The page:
What is civil society doing to resist the government’s aggressive anti-migrant stance?
The government is making constant attempts to limit the rights of asylum seekers to enter the country and submit their applications. When the pandemic was declared, they stopped all asylum-seeking procedures altogether. They have even tried to change legal provisions to limit the rights of asylum seekers further and militarise the border with Croatia. Luckily, some coalition partners do not support these proposals, so they did not pass.
Human rights NGOs and organisations focusing on migrant and refugee rights have been working in informal coalitions for years, and we have jointly advocated against these proposals. Some, notably the Legal and Information Centre, work directly with asylum seekers, providing them with legal support and information; however, they are experiencing difficulties because they used to have a project funded by the European Union and administered by the Ministry of the Interior, which the new government has not renewed. They have just obtained some funding from the United Nations High Commissioner for Refugees so they can keep providing at least a basic level of legal advice.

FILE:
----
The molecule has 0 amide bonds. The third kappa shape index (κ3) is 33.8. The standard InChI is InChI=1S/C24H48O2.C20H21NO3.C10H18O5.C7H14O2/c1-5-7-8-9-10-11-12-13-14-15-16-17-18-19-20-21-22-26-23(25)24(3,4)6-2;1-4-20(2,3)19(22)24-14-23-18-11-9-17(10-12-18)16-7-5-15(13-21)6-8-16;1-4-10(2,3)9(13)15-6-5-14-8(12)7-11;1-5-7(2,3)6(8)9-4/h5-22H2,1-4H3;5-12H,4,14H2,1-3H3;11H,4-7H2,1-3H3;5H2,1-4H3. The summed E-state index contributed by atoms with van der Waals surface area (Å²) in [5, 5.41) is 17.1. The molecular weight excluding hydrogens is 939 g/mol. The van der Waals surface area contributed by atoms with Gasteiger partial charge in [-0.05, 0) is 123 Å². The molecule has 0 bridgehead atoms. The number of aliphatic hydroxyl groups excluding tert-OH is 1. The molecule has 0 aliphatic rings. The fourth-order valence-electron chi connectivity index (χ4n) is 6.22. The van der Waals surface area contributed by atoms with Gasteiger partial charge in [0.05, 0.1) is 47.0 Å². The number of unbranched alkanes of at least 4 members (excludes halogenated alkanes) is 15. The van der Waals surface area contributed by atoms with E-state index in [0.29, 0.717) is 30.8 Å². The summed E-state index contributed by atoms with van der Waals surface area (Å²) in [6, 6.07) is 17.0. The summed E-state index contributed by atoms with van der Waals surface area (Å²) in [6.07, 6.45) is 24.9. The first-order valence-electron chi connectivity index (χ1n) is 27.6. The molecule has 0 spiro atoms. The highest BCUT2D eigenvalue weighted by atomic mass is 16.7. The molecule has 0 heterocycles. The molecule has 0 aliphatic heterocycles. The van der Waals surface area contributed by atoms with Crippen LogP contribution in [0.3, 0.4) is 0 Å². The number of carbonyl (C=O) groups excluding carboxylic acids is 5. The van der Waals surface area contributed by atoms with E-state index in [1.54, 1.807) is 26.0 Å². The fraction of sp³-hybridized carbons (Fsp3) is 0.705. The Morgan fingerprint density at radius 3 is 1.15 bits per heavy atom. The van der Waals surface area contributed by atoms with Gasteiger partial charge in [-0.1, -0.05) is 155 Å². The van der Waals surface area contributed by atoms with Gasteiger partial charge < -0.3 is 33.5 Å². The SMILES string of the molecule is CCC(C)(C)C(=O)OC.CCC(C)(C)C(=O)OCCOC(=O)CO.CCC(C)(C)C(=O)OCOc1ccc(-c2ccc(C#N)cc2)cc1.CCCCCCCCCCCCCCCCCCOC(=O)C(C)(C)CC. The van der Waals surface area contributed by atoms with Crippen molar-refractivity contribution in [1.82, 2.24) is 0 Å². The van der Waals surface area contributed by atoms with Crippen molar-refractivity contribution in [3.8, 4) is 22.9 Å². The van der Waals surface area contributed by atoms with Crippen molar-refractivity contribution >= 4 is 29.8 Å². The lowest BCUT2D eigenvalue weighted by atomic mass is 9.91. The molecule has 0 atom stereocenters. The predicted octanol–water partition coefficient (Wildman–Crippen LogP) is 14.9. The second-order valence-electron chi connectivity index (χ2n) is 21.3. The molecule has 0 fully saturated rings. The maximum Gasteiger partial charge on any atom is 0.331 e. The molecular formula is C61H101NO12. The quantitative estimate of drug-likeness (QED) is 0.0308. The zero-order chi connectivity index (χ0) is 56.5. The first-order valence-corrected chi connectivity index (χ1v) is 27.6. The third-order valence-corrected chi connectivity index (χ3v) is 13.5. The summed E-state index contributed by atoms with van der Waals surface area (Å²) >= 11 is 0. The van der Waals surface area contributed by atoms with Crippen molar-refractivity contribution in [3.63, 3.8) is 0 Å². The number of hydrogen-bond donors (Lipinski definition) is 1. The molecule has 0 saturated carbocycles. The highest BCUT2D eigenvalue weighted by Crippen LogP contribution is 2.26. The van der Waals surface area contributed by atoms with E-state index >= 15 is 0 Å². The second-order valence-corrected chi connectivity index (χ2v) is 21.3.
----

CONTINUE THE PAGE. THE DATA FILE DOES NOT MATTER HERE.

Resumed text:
The Peace Institute also has a support programme for migrants and refugees. We have a staff member who is a Syrian refugee and who works as a cultural mediator. We empower people with refugee status to find jobs and to find their way around the bureaucracy. We organise workshops for female refugees. As we are also a research institute, we monitor migration rights for various European bodies and are the national focal point for the European Union’s Fundamental Rights Agency.
What support does Slovenia’s civil society now need to play its role of promoting democracy and defending rights?
I think the reports that come out of CIVICUS and other international civil society organisations, which monitor civic space and citizen action, are a powerful tool to create awareness. When these reports come out and speak about Slovenia, they have media repercussions. They help raise awareness among citizens that we are backsliding in terms of respect for civic space and democratic freedoms. It is a very important message when an impartial observer expresses concerns about the state of democracy in our country, particularly because people in Slovenia pride themselves as being part of a quite open and progressive country.
Support may also take the form of endorsement when we raise issues with our government, as well as the form of funding – among other things, to conduct litigation. This has been a productive strategy to stop regressive policies so far, but it is costly. A network of lawyers has formed to support civil society in these struggles, but they lack sufficient funding. Finally, we are very weak in communications skills, and it would be very helpful if we could get support to produce and disseminate a counter-narrative highlighting the value of what we do and providing an alternative to hate-based discourse in this increasingly hostile environment.
Civic space in Slovenia is rated ‘narrowed’ by the CIVICUS Monitor.